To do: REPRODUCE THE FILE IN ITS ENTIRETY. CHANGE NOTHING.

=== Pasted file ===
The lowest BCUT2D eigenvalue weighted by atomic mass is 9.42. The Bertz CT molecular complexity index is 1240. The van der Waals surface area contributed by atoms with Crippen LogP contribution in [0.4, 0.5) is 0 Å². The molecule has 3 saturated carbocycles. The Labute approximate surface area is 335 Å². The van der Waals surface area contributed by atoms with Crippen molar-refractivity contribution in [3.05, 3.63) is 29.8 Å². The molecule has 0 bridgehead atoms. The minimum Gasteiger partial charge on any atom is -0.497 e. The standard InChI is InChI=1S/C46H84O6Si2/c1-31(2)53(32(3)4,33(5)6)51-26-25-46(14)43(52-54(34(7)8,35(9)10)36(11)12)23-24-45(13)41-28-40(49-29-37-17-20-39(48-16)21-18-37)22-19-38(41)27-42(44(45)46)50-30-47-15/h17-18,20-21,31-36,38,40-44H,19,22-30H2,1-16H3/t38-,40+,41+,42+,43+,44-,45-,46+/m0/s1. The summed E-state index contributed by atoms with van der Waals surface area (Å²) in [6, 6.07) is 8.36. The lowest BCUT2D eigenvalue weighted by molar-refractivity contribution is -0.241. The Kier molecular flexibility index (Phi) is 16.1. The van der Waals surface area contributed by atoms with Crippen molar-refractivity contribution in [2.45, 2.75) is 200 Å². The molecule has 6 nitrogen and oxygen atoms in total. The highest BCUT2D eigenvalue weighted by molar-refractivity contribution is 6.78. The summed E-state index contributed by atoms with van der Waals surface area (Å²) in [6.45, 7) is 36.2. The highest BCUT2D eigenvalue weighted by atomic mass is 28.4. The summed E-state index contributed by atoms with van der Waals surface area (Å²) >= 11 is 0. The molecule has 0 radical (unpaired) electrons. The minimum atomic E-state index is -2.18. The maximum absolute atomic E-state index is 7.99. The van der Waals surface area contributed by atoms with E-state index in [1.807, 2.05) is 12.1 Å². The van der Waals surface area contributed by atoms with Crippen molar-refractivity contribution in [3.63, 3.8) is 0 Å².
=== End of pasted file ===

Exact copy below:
The lowest BCUT2D eigenvalue weighted by atomic mass is 9.42. The Bertz CT molecular complexity index is 1240. The van der Waals surface area contributed by atoms with Crippen LogP contribution in [0.4, 0.5) is 0 Å². The molecule has 3 saturated carbocycles. The Labute approximate surface area is 335 Å². The van der Waals surface area contributed by atoms with Crippen molar-refractivity contribution in [3.05, 3.63) is 29.8 Å². The molecule has 0 bridgehead atoms. The minimum Gasteiger partial charge on any atom is -0.497 e. The standard InChI is InChI=1S/C46H84O6Si2/c1-31(2)53(32(3)4,33(5)6)51-26-25-46(14)43(52-54(34(7)8,35(9)10)36(11)12)23-24-45(13)41-28-40(49-29-37-17-20-39(48-16)21-18-37)22-19-38(41)27-42(44(45)46)50-30-47-15/h17-18,20-21,31-36,38,40-44H,19,22-30H2,1-16H3/t38-,40+,41+,42+,43+,44-,45-,46+/m0/s1. The summed E-state index contributed by atoms with van der Waals surface area (Å²) in [6, 6.07) is 8.36. The lowest BCUT2D eigenvalue weighted by molar-refractivity contribution is -0.241. The Kier molecular flexibility index (Phi) is 16.1. The van der Waals surface area contributed by atoms with Crippen molar-refractivity contribution in [2.45, 2.75) is 200 Å². The molecule has 6 nitrogen and oxygen atoms in total. The highest BCUT2D eigenvalue weighted by molar-refractivity contribution is 6.78. The summed E-state index contributed by atoms with van der Waals surface area (Å²) in [6.45, 7) is 36.2. The highest BCUT2D eigenvalue weighted by atomic mass is 28.4. The summed E-state index contributed by atoms with van der Waals surface area (Å²) >= 11 is 0. The molecule has 0 radical (unpaired) electrons. The minimum atomic E-state index is -2.18. The maximum absolute atomic E-state index is 7.99. The van der Waals surface area contributed by atoms with E-state index in [1.807, 2.05) is 12.1 Å². The van der Waals surface area contributed by atoms with Crippen molar-refractivity contribution in [3.63, 3.8) is 0 Å².